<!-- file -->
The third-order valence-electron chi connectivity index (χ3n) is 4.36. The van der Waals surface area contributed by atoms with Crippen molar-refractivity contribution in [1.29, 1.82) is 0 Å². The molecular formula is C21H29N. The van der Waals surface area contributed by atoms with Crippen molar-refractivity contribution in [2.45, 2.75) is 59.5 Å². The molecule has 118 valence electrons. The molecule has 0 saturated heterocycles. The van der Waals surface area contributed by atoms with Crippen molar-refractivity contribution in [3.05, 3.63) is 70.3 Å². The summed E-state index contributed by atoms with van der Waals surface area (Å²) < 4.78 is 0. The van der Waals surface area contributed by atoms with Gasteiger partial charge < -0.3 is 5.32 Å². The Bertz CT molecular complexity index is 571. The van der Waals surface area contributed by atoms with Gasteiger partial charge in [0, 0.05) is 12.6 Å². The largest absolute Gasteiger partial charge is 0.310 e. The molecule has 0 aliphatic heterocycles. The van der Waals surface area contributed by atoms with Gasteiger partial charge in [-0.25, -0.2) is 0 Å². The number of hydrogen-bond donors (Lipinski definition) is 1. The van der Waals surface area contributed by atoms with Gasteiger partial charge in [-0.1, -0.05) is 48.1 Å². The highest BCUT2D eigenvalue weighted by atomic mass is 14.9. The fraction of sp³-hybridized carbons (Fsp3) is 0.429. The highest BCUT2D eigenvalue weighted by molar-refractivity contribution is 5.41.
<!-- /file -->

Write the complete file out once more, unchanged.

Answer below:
The third-order valence-electron chi connectivity index (χ3n) is 4.36. The van der Waals surface area contributed by atoms with Crippen molar-refractivity contribution in [1.29, 1.82) is 0 Å². The molecular formula is C21H29N. The van der Waals surface area contributed by atoms with Crippen molar-refractivity contribution in [2.45, 2.75) is 59.5 Å². The molecule has 118 valence electrons. The molecule has 0 saturated heterocycles. The van der Waals surface area contributed by atoms with Crippen molar-refractivity contribution in [3.05, 3.63) is 70.3 Å². The summed E-state index contributed by atoms with van der Waals surface area (Å²) < 4.78 is 0. The van der Waals surface area contributed by atoms with Gasteiger partial charge < -0.3 is 5.32 Å². The Bertz CT molecular complexity index is 571. The van der Waals surface area contributed by atoms with Gasteiger partial charge in [0, 0.05) is 12.6 Å². The largest absolute Gasteiger partial charge is 0.310 e. The molecule has 0 aliphatic heterocycles. The van der Waals surface area contributed by atoms with Gasteiger partial charge in [-0.25, -0.2) is 0 Å². The number of hydrogen-bond donors (Lipinski definition) is 1. The van der Waals surface area contributed by atoms with Gasteiger partial charge in [-0.1, -0.05) is 48.1 Å². The highest BCUT2D eigenvalue weighted by atomic mass is 14.9. The fraction of sp³-hybridized carbons (Fsp3) is 0.429. The highest BCUT2D eigenvalue weighted by molar-refractivity contribution is 5.41.